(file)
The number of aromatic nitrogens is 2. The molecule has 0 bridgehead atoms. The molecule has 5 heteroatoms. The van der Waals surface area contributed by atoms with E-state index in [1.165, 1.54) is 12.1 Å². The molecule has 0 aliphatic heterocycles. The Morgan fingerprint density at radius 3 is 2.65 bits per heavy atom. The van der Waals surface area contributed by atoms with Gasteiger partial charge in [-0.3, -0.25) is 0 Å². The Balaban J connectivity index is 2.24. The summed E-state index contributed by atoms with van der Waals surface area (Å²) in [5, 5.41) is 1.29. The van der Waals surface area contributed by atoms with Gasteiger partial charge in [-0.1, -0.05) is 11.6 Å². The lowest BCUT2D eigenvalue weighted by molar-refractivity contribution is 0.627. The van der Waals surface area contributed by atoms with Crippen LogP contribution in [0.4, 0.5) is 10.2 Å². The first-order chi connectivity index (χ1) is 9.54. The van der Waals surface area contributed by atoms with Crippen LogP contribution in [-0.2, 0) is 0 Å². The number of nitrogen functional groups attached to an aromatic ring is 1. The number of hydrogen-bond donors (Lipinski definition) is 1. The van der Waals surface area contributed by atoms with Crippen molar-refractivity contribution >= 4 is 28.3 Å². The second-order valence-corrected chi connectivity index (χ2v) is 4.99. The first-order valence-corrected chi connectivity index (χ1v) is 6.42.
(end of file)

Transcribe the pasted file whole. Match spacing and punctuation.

The number of aromatic nitrogens is 2. The molecule has 0 bridgehead atoms. The molecule has 5 heteroatoms. The van der Waals surface area contributed by atoms with E-state index in [1.165, 1.54) is 12.1 Å². The molecule has 0 aliphatic heterocycles. The Morgan fingerprint density at radius 3 is 2.65 bits per heavy atom. The van der Waals surface area contributed by atoms with Gasteiger partial charge in [-0.3, -0.25) is 0 Å². The Balaban J connectivity index is 2.24. The summed E-state index contributed by atoms with van der Waals surface area (Å²) in [5, 5.41) is 1.29. The van der Waals surface area contributed by atoms with Gasteiger partial charge in [-0.1, -0.05) is 11.6 Å². The lowest BCUT2D eigenvalue weighted by molar-refractivity contribution is 0.627. The van der Waals surface area contributed by atoms with Crippen LogP contribution in [0.4, 0.5) is 10.2 Å². The first-order chi connectivity index (χ1) is 9.54. The van der Waals surface area contributed by atoms with Crippen LogP contribution in [-0.2, 0) is 0 Å². The number of nitrogen functional groups attached to an aromatic ring is 1. The number of hydrogen-bond donors (Lipinski definition) is 1. The van der Waals surface area contributed by atoms with Crippen molar-refractivity contribution >= 4 is 28.3 Å². The second-order valence-corrected chi connectivity index (χ2v) is 4.99. The first-order valence-corrected chi connectivity index (χ1v) is 6.42.